Specifically, the proposal would automatically ‘spin off’ a joint resolution from the concurrent budget resolution to set discretionary spending limits and increase the debt limit for a two-year period. This legislation would carry the full force of law once signed by the President.

This proposal would increase the incentive to pass a budget resolution and would reduce the likelihood of a dangerous debt limit standoff. It would also help ensure that discretionary spending levels are considered in the context of the overall budget and that spending is limited to the amount set forth in the budget resolution.

Expedited Deficit Reduction

Under current law, budget resolutions allow Congress to expedite certain legislation under a process known as reconciliation, which is especially powerful in the Senate. Chairman Enzi would keep traditional reconciliation while also creating an additional reconciliation process that must decrease deficits to help achieve the debt-to-GDP levels set in the budget resolution. This version of reconciliation would take place during the second year of the biennium and include safeguards to ensure it would not just create another reconciliation process to pass partisan legislation with the threat of loopholes that would add to debt levels.

Reforms to the Budget Committee and to Coordinate with Other Committees

Chairman Enzi proposes making committees more accountable in several ways. This includes enhancing the clarity of their legislative work plans and reporting publicly on how well they are staying within their budget boundaries. Simply having the committees say what they’re going to do and letting the public know if they’ve stuck to their own plans may help them stay on track.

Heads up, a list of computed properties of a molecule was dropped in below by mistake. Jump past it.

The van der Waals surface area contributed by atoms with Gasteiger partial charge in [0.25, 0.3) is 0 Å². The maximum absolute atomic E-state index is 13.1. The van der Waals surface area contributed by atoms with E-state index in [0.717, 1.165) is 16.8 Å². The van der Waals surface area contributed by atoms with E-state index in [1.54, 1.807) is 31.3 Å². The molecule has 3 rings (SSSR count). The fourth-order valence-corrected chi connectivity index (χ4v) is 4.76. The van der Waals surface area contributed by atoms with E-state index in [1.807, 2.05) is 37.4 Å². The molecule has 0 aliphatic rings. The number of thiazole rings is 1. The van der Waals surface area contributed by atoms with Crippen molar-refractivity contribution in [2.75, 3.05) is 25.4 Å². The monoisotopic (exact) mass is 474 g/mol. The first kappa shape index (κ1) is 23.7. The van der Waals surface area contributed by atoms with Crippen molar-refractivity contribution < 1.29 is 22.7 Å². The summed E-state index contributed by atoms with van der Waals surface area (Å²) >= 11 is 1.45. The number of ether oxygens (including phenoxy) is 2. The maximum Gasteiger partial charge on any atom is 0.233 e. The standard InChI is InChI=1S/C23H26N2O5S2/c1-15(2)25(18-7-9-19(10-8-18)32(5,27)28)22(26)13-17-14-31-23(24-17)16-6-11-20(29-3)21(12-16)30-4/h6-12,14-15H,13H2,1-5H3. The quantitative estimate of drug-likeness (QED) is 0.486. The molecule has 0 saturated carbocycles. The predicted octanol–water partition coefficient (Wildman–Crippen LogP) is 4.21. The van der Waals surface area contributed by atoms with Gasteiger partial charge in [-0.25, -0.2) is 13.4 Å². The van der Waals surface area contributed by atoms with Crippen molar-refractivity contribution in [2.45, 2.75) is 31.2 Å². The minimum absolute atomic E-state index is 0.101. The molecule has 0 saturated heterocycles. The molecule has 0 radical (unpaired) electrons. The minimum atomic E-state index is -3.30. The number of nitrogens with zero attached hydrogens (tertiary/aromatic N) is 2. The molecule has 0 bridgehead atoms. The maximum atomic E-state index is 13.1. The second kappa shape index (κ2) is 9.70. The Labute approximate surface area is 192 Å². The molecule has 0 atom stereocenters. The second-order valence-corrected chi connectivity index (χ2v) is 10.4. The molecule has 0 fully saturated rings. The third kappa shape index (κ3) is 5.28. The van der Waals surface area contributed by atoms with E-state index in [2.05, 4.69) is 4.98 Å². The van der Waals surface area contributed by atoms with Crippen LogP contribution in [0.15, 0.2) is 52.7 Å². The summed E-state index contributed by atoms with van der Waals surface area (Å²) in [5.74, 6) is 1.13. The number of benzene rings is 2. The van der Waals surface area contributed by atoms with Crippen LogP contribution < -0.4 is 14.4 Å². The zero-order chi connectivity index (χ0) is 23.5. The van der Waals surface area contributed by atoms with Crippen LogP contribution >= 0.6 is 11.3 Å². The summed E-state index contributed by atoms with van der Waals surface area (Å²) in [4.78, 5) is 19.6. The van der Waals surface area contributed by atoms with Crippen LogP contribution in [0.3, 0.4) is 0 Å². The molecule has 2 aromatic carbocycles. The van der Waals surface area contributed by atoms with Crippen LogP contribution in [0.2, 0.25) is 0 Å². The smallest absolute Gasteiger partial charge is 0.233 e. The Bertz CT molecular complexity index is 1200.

The proposal also includes significant changes to the Senate Budget Committee itself. For one, it would be renamed the “Fiscal Control Committee” under the proposal, to emphasize its newfound focus on controlling debt and deficits. Its membership would also be expanded to include the Chairs and Ranking Members from the Appropriations and Finance Committees. While they would be added as ex officio, non-voting members, their input as the heads of the primary tax and spending committees will be valuable in developing fiscal plans.

Improve Budget Enforcement

Chairman Enzi’s proposal contains a handful of provisions designed to make it more difficult for Congress to waive or ignore its own rules and requirements pertaining to the budget process. For instance, Budget Committee chairs would be required to publicly present reports from the Congressional Budget Office (CBO) detailing the total cost of legislation passed out of their respective committee.

The proposal would modify existing rules to allow for “surgical” objections to provisions included in pending legislation that allow for more spending, for instance by raising discretionary spending caps or imposing unconventional scoring rules that obscure the true amount of spending in legislation. Current rules stipulate that such provisions cannot be considered on the Senate floor unless they were approved by the Budget Committee or are offered as amendments to pending legislation. However, objecting to the inclusion of such provisions currently prevents further consideration of the entire underlying bill.